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What is the new National Insurance threshold and what is the new rate?
24 March 2022, 12:44
Rishi Sunak confirmed in his spring statement he would rise the threshold at which you start paying National Insurance in a bid to ease the increasing cost of living - but what exactly does this mean for you? And how much will you be paying exactly?
The spring statement was delivered on March 23 2022 by the Chancellor of Exchequer Rishi Sunak who confirmed a number of measures were coming into place in a bid to help reduce the current cost of living.
Along with reducing fuel duty by 5p, he also confirmed income tax rates would be cut as well as increasing the threshold in which you pay National Insurance.
From July 2022, it was confirmed the NI threshold would increase from £9,568 to £12,570 meaning millions of people will pay less tax. In April however National Insurance rates will increase by 1.25%
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So what are the new National Insurance rates coming in April? And how will the new National Insurance threshold impact you in July?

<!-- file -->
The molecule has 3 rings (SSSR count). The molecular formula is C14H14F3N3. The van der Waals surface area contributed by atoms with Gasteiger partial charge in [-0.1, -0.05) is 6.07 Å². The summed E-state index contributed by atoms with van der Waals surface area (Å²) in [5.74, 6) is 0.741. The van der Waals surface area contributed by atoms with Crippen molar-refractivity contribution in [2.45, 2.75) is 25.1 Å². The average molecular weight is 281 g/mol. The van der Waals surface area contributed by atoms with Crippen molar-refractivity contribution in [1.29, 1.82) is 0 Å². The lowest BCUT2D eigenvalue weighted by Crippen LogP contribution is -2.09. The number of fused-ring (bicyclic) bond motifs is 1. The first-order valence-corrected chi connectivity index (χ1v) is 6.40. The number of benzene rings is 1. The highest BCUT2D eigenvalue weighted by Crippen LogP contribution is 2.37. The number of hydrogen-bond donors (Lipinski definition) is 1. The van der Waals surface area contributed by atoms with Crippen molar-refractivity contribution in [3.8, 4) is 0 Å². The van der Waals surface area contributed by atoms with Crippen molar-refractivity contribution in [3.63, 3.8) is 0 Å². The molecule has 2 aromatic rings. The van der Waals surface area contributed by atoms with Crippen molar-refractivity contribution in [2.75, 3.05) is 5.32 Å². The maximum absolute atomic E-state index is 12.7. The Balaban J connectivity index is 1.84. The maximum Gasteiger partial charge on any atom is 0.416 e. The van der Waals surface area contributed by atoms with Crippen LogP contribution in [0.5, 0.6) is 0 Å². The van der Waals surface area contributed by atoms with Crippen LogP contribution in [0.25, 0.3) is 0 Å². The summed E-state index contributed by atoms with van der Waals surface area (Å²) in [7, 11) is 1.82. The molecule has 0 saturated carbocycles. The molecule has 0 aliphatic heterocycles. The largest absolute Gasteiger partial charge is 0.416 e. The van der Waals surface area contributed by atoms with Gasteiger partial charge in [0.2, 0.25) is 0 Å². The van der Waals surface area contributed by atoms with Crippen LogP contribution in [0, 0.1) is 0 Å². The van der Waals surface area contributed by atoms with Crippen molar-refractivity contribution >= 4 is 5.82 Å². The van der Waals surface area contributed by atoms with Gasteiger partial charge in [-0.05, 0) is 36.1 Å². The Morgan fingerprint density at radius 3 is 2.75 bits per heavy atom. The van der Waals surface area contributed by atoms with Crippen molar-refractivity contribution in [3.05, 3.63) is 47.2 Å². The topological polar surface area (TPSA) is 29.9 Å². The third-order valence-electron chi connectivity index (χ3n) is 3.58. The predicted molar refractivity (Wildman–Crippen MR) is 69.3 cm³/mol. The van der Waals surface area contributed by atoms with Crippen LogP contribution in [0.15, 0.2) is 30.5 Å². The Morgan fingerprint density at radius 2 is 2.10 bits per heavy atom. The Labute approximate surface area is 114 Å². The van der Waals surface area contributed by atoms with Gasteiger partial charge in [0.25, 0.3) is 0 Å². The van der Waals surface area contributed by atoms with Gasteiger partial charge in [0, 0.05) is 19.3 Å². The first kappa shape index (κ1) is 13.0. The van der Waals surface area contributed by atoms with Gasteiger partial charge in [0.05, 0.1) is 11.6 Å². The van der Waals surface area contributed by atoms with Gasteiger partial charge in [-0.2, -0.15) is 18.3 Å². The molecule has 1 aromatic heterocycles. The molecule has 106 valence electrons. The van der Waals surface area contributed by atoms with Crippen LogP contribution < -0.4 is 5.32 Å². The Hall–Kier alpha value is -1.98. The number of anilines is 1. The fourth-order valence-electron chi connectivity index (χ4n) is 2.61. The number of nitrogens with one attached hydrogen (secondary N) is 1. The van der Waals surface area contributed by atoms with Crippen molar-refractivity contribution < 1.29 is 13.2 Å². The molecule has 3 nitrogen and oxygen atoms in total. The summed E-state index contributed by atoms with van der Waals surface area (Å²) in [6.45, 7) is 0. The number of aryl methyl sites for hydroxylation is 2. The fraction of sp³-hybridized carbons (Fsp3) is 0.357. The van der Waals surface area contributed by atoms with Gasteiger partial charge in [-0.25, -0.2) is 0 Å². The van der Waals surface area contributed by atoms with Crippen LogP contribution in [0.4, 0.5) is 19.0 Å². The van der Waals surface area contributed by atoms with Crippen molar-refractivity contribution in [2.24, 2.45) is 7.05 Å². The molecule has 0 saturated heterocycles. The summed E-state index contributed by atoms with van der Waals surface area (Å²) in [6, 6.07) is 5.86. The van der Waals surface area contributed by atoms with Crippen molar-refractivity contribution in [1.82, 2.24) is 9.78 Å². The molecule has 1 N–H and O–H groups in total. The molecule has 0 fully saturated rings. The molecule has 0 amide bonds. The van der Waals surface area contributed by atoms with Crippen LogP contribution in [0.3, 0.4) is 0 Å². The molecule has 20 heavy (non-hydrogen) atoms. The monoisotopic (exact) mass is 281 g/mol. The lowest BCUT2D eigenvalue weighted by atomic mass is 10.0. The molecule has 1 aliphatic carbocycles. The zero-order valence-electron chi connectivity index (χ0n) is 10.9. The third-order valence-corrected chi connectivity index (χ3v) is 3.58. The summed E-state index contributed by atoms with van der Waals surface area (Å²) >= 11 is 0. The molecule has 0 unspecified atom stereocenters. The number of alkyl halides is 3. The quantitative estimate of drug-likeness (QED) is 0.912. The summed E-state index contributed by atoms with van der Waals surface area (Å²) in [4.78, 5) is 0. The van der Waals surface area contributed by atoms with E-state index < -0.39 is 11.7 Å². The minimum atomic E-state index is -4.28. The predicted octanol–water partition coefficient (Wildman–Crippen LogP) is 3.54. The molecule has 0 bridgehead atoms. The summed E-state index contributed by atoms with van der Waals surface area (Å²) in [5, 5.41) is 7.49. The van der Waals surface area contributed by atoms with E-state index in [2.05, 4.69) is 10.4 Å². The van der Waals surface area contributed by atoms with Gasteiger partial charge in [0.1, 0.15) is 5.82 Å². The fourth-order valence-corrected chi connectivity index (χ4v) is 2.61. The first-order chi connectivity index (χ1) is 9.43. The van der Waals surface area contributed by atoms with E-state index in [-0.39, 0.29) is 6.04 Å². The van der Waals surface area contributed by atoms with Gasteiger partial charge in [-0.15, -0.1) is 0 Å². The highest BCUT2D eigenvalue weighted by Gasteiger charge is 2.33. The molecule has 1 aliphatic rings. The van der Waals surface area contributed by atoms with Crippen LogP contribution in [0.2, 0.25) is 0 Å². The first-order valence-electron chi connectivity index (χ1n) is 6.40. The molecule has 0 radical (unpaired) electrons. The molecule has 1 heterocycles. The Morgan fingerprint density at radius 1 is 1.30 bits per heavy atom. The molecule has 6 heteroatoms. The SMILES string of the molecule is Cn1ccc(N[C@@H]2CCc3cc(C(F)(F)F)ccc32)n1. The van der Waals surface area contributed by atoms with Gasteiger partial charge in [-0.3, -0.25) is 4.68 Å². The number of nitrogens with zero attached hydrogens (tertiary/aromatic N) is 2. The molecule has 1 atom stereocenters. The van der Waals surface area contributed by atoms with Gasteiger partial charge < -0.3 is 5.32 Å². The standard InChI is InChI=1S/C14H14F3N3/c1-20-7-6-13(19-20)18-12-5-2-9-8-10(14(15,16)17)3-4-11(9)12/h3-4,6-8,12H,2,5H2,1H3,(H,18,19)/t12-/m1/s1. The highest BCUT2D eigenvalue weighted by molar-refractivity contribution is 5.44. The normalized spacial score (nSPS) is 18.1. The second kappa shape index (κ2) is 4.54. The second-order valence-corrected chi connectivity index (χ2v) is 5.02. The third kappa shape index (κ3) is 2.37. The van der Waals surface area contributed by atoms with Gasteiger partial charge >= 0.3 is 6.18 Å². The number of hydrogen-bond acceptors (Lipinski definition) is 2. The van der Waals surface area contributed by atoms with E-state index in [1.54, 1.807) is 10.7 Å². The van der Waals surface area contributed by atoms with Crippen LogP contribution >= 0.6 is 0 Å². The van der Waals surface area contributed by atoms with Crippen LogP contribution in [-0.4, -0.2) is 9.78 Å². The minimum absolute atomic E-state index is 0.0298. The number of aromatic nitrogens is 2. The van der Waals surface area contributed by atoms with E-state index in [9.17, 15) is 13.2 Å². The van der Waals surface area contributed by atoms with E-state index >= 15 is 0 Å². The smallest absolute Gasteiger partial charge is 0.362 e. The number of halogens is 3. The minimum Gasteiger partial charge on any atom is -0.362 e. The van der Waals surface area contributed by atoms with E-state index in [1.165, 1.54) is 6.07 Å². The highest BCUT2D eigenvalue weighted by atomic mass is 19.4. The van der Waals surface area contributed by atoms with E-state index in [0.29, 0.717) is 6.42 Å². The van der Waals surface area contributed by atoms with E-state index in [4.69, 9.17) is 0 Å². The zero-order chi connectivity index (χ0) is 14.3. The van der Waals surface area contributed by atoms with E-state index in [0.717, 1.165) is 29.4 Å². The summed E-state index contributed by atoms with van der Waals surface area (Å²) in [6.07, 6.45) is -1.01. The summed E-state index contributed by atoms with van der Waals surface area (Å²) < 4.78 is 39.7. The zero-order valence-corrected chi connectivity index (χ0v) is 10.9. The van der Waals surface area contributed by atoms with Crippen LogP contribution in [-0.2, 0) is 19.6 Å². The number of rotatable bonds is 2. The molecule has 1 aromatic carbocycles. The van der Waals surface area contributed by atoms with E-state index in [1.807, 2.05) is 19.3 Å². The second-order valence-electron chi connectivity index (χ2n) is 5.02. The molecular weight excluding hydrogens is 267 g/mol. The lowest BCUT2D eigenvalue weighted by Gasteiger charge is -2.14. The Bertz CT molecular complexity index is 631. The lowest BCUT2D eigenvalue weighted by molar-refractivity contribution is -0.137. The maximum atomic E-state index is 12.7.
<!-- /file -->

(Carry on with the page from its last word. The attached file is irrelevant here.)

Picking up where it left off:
What are the new National Insurance rates in the UK?
From April 2022, workers, company owners and the self-employed, will all pay 1.25p more in the pound for NI.
The tax was increased to help fund social care in England and to help support the NHS following the coronavirus pandemic.
In 2023, the National Insurance rate will be reduced again to its current rate and the extra tax will continue to be collected as the Health and Social Care Levy.
What is the new National Insurance threshold?
As the NI rates increase in April 2022, in July, the earnings threshold at which you pay it will increase in a bid to help the rising cost of living.
From then, anyone earning £12,570 or less will not have to pay, and people earning under £34,000 will pay less in NI contributions than they did last year.
An employee earning more than that wage per year, will find themselves paying more overall.
Here's a breakdown on how much more or less employees will be paying in National Insurance:
- Those earning around £20,000 will pay £178 less.
- Those earning around £30,000 will earn £53 less
- Those earning around £50,000 will pay £197 more.
- The earning around £80,000 will pay £572 more.
- Those earning around £100,000 will pay £822 more.
What is National Insurance?
National insurance is a tax on earnings paid by both employees, employers and the self-employed.
It was originally created in 1911 to provide funds for those who lost their job but is now more commonly used to pay for the NHS, benefits, maternity leave and statutory sick pay and state pension.